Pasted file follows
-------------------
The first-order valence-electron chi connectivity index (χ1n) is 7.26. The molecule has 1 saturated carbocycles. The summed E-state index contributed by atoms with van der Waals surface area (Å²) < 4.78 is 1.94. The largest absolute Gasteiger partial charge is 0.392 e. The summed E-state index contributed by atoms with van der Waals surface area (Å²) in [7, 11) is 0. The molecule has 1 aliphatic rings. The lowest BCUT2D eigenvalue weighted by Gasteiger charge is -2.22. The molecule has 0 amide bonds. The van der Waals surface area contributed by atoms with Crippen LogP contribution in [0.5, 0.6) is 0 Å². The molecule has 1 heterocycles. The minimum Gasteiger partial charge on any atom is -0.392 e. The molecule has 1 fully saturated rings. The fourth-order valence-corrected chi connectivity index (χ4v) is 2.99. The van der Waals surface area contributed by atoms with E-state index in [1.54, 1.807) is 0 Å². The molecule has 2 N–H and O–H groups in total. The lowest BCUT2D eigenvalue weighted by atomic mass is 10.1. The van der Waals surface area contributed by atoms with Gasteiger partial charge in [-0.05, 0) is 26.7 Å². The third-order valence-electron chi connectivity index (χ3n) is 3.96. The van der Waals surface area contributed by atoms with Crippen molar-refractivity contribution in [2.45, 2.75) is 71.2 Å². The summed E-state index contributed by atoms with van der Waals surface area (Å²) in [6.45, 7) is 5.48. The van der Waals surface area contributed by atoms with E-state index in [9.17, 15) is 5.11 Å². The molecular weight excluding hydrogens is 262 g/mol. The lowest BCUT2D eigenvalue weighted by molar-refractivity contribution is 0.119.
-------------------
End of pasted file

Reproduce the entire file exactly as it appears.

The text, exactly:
The first-order valence-electron chi connectivity index (χ1n) is 7.26. The molecule has 1 saturated carbocycles. The summed E-state index contributed by atoms with van der Waals surface area (Å²) < 4.78 is 1.94. The largest absolute Gasteiger partial charge is 0.392 e. The summed E-state index contributed by atoms with van der Waals surface area (Å²) in [7, 11) is 0. The molecule has 1 aliphatic rings. The lowest BCUT2D eigenvalue weighted by Gasteiger charge is -2.22. The molecule has 0 amide bonds. The van der Waals surface area contributed by atoms with Crippen LogP contribution in [0.5, 0.6) is 0 Å². The molecule has 1 heterocycles. The minimum Gasteiger partial charge on any atom is -0.392 e. The molecule has 1 fully saturated rings. The fourth-order valence-corrected chi connectivity index (χ4v) is 2.99. The van der Waals surface area contributed by atoms with E-state index in [1.54, 1.807) is 0 Å². The molecule has 2 N–H and O–H groups in total. The lowest BCUT2D eigenvalue weighted by atomic mass is 10.1. The van der Waals surface area contributed by atoms with Gasteiger partial charge in [-0.05, 0) is 26.7 Å². The third-order valence-electron chi connectivity index (χ3n) is 3.96. The van der Waals surface area contributed by atoms with Crippen molar-refractivity contribution in [2.45, 2.75) is 71.2 Å². The summed E-state index contributed by atoms with van der Waals surface area (Å²) in [6.45, 7) is 5.48. The van der Waals surface area contributed by atoms with E-state index in [9.17, 15) is 5.11 Å². The molecular weight excluding hydrogens is 262 g/mol. The lowest BCUT2D eigenvalue weighted by molar-refractivity contribution is 0.119.